Sunday, 30 May 2010

After the Apocalypse

I've always been a sucker for a good post-apocalyptic tale. Even a bad one can do it for me at a pinch. As a teenager I loved "Hothouse" by Brian Aldiss, in which a small group of humans travel through a massive tropical forest. It's a fantastic 1960s version of the greenhouse effect in which either the trees have grown, or the people have shrunk, so they're the comparative size of beetles.

This week I've been reading Cormac McCarthy's "The Road", to make up for missing the movie. In between was the book I've loved more than anything I've read in the past couple of years, Jim Crace's "The Pesthouse".

Part of the fascination of these books is imagining what the world might become in the future. In "Hothouse" it's just that, a supercharged landscape of exuberant vegetation. In "The Road" it's almost the precise opposite, a nuclear cataclysm (one presumes) leaving everything dead - blackened treetrunks, the shore littered with fish bones, barren fields and ash clouds blocking the sun. Once again, "The Pesthouse" is somewhere between. Food still grows, but there's never enough, people have fogotten what all but the simplest technology is for, and life is a struggle for survival.

What makes a good post-apocalyptic tale, though, is love. The central question of all these three books is whether the characters in them can survive, and whether they can remain human and intact despite the forces that try to destroy them.

Take, for instance, the central characters in "The Road". They are father and son. Their wife and mother has chosen to commit suicide, and the question is ever-present whether she made the wisest choice. The pair have no names, and their life is reduced to the barest essentials of survival - finding food, staying warm, keeping out of sight of predators. These predators provide the stark alternative. In a world where no food grows, there are only two ways to eat. Either you can scavenge for the leftovers of the age before the apocalypse, or you can turn cannibal. The man and boy have chosen the first course, and so have to be constantly on the alert for those who have taken the second. To keep themselves from that, they talk to each other about being the "good guys", about "carrying the light". Yet the light is the barest flicker. Whenever they meet someone more helpless than themselves, the best they can do is let them live, perhaps share a small morsel of their food. In such an environment, where food is a finite, dwindling resource, how long can humanity survive? The hope is dim, yet it is still there in the love between man and boy.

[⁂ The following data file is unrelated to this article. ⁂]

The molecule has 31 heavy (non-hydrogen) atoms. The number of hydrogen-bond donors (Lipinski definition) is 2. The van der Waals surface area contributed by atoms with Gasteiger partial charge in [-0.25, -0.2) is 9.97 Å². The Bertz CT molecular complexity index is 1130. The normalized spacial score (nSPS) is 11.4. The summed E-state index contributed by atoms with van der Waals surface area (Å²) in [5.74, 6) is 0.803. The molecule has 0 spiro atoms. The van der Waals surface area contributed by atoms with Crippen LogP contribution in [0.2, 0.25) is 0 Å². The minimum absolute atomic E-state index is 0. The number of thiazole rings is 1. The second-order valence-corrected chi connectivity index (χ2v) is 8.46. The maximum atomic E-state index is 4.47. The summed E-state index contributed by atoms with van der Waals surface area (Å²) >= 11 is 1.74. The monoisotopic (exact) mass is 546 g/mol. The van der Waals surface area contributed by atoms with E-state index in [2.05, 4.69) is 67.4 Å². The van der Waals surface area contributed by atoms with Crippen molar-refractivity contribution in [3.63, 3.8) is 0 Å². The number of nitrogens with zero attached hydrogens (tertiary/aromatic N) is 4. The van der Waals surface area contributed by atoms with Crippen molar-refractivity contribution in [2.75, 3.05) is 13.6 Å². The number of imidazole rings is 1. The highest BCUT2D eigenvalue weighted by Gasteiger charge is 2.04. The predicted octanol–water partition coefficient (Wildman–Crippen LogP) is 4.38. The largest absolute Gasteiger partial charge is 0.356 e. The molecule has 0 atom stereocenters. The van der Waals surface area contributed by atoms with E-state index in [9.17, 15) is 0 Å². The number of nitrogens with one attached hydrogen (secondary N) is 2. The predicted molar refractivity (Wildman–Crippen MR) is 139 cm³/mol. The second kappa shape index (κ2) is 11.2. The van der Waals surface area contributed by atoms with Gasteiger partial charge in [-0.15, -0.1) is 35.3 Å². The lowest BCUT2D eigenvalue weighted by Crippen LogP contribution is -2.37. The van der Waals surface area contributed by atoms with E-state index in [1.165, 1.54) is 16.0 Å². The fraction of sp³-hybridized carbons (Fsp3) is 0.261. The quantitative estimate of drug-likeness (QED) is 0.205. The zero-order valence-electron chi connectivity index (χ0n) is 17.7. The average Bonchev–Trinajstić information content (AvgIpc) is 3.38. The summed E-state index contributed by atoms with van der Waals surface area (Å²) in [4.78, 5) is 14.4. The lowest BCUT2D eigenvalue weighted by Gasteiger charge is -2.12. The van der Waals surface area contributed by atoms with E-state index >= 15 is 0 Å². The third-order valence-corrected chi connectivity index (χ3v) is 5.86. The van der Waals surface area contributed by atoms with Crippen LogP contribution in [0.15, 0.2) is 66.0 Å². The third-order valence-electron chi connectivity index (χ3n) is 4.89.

Crace has never been one for such grim landscapes. As in all his books, "The Pesthouse" is rich in plant and animal life, in colour and movement, in light and shade. Yet it has an atmosphere of inevitable decline. It's two main characters have names, Franklin and Margaret, a young man and woman thrown together by a natural disaster that kills his older brother and her entire village. The pair are saved precisely because they are wounded - he by an injury which has prevented him descending the hillside to the village, she by a fever which has led to her village quarantining her in its forest plague house. Their infirmity (although it should be said that Franklin is a huge strong man) is amplified by their innocence. Despite living in such a harsh world they have always been protected - he by his mother and older brother, she by her family. Thrown on their own, their hope seems to lie outside themselves, in a journey to the coast where they can take ship for the riches and comfort of Europe. Yet when they arrive at the port, through all the dangers and hardships of the journey, this hope proves illusory. It is only at this point that the two find what it is they really dream of - their still-innocent love and the possibility of building a life together even in this poor land.

"Hothouse", as befits Brian Aldiss, provides the strangest and yet perhaps most glorious hope of all. After surviving many hazards, and first using then escaping a fungus which tries to take over his personality, its hero Gren leads his followers to the place where they can enclose themselves in seeds, to emerge triumphantly with wings in another place.

Ultimately, these stories are not about the future, or about other places and times. They are about us. What makes us human? How hardy and enduring is this humanity? Can it survive even the most complete of catastrophes? Ultimately, the answer for each of these writers is "yes". Humanity survives. Many peripherals are shed along the way. Wealth, technology, mastery of the earth, permanent homes, even names can be shed, but in the midst of it some core of humanity survives. Of course, there are versions of this story in which it doesn't. For Aldiss, humanity can continue to grow and evolve, reaching for possibilities beyond our current state of being. For the ever-modest Crace, love and peace remain possible even amidst the greatest hardship. Even McCarthy, the grimmest and most horrifying of these three writers, ultimately allows hope to prevail over despair. The light lives on.

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